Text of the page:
If there is one thing I am sure I have in common with Clausehound founder, Rajah Lehal, it’s that I am positive, that when starting his own company, he was told by nearly everyone he bumped into that the sector he was going after was too unique and would never change.
Like Rajah must have, I also heard similar comments along my journey. Growing up in a family business selling to Government, and then in starting my first manufacturing business, my specialization was a narrow niche, while I also implemented prevalent consumer technology in my day-to-day life, with platforms like e-Bay, Linkedin and Quickbooks.
When I started OMX, a procurement and reporting platform, the feedback that I kept getting, especially from those mostly ingrained in the every day of the sector, was that this particular sector was immune. Words of wisdom from industry experts followed me around, especially in the darker moments, reminding me to “cut my losses now”, “that this world will never change” and my favourite “I’m sure one of the big companies would hire you in a marketing role”.
It’s really important to listen very carefully to your user base, but sometimes it’s also important to not listen to everything. One of my favourite books right now, called “Originals: How non-conformists change the world”, talks a lot about the difficulties that come with, well, being original. Author Adam Grant reminds readers to “Argue like you’re right and listen like you’re wrong.”I think the hardest part about having original ideas, is that you are guaranteed to be criticized and that just isn’t a natural state for humans. I don’t care what people “claim”, we all want to be liked, and being disruptive, original, innovative, or launching something new and different will guarantee choppy waters in that respect. One of the most unfortunate parts of Grant’s book was the section that revealed how teachers react to young, original thinking students. His book found that “The least favorite students were the non-conformists who made up their own rules. Teachers tend to discriminate against highly creative students, labeling them as troublemakers.” I am positive this is training kids to stop behaving that way, if they want to be liked.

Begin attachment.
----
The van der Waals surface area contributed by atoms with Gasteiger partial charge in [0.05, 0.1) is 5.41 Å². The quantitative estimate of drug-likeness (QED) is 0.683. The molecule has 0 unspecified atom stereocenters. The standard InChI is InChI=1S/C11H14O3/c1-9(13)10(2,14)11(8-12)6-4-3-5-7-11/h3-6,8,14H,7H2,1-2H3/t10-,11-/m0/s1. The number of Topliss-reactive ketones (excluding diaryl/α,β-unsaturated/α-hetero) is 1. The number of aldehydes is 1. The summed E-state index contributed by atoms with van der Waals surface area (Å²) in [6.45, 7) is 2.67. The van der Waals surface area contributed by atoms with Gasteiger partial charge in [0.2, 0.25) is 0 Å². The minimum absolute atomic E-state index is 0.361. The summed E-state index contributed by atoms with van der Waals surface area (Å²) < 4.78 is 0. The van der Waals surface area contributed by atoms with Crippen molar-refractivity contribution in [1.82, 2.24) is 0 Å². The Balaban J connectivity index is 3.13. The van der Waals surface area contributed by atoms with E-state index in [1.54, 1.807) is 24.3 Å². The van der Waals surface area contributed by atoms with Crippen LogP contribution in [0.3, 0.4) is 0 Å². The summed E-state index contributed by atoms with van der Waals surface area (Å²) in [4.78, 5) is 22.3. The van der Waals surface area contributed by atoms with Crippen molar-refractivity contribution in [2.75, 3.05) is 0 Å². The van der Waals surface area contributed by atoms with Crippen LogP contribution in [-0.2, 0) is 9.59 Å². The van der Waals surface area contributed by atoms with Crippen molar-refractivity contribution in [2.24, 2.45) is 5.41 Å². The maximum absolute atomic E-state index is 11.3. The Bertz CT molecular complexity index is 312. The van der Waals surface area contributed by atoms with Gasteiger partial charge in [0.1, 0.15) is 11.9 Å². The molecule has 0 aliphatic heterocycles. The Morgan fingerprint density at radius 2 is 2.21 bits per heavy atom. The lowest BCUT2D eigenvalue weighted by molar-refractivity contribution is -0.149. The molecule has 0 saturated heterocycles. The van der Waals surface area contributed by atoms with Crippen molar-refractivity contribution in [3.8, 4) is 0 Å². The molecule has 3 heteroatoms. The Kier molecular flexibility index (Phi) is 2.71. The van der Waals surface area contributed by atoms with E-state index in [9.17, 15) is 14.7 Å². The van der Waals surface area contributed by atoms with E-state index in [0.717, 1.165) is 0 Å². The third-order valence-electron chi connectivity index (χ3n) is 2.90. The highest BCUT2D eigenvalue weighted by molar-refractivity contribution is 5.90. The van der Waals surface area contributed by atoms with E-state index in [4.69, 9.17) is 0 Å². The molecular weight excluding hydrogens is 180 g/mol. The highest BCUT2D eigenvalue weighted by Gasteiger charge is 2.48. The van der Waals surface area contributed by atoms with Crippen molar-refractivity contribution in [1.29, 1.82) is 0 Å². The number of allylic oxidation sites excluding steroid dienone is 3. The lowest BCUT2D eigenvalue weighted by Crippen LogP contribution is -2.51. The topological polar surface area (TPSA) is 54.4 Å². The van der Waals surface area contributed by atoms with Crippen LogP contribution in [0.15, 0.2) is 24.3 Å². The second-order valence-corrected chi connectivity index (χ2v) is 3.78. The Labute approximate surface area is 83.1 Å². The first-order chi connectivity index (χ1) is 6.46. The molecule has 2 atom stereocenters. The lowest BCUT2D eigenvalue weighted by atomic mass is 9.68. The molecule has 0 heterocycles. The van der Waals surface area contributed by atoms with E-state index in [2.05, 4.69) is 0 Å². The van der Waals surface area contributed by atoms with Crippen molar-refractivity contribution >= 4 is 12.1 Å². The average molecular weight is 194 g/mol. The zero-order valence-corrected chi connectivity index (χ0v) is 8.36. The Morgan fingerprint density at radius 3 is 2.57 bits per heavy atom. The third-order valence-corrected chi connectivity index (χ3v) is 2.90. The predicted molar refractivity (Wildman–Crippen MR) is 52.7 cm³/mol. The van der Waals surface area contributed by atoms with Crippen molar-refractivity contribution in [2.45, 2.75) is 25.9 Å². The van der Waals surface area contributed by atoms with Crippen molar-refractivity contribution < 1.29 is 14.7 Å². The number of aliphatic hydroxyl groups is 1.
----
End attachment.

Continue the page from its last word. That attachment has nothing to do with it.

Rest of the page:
Technology is pervasive. It is everywhere. And it is changing all of our expectations for how we interact with products, brands and professional services. Yes, even legal. If we can order a cab in seconds and have a book arrive by the end of the day with the tap of a finger, then I would guess that this sector will change too, and I don’t care who doesn’t “like me” for saying it.
Nicole is a member of Founder’s Only and occasionally guest-posts here.